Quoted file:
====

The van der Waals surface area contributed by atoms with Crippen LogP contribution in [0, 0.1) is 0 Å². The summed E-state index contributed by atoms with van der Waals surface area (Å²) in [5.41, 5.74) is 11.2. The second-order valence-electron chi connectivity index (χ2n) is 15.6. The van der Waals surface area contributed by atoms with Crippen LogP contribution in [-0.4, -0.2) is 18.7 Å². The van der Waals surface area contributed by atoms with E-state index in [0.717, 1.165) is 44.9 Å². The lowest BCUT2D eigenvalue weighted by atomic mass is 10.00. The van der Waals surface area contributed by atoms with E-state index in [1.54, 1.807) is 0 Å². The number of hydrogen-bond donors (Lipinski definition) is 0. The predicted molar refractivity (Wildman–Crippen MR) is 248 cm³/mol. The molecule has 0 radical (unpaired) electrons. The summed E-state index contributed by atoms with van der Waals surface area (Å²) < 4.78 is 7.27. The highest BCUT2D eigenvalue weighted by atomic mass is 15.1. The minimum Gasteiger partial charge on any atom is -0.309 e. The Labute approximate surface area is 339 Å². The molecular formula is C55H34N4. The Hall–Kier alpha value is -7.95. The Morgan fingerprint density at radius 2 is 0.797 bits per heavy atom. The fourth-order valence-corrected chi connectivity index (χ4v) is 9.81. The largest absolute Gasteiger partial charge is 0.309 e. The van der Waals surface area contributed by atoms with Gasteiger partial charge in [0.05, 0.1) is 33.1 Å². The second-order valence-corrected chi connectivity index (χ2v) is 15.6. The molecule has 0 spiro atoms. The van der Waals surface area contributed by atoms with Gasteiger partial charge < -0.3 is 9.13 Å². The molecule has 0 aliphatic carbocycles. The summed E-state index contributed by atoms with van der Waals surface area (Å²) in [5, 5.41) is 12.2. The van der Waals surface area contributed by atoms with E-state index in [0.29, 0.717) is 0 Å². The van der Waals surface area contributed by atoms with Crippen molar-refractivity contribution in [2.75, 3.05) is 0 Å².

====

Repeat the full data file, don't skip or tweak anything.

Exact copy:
The van der Waals surface area contributed by atoms with Crippen LogP contribution in [0, 0.1) is 0 Å². The summed E-state index contributed by atoms with van der Waals surface area (Å²) in [5.41, 5.74) is 11.2. The second-order valence-electron chi connectivity index (χ2n) is 15.6. The van der Waals surface area contributed by atoms with Crippen LogP contribution in [-0.4, -0.2) is 18.7 Å². The van der Waals surface area contributed by atoms with E-state index in [0.717, 1.165) is 44.9 Å². The lowest BCUT2D eigenvalue weighted by atomic mass is 10.00. The van der Waals surface area contributed by atoms with E-state index in [1.54, 1.807) is 0 Å². The number of hydrogen-bond donors (Lipinski definition) is 0. The predicted molar refractivity (Wildman–Crippen MR) is 248 cm³/mol. The molecule has 0 radical (unpaired) electrons. The summed E-state index contributed by atoms with van der Waals surface area (Å²) < 4.78 is 7.27. The highest BCUT2D eigenvalue weighted by atomic mass is 15.1. The minimum Gasteiger partial charge on any atom is -0.309 e. The Labute approximate surface area is 339 Å². The molecular formula is C55H34N4. The Hall–Kier alpha value is -7.95. The Morgan fingerprint density at radius 2 is 0.797 bits per heavy atom. The fourth-order valence-corrected chi connectivity index (χ4v) is 9.81. The largest absolute Gasteiger partial charge is 0.309 e. The van der Waals surface area contributed by atoms with Gasteiger partial charge in [0.05, 0.1) is 33.1 Å². The second-order valence-corrected chi connectivity index (χ2v) is 15.6. The molecule has 0 spiro atoms. The van der Waals surface area contributed by atoms with Gasteiger partial charge < -0.3 is 9.13 Å². The molecule has 0 aliphatic carbocycles. The summed E-state index contributed by atoms with van der Waals surface area (Å²) in [5, 5.41) is 12.2. The van der Waals surface area contributed by atoms with E-state index in [0.29, 0.717) is 0 Å². The van der Waals surface area contributed by atoms with Crippen molar-refractivity contribution in [2.75, 3.05) is 0 Å².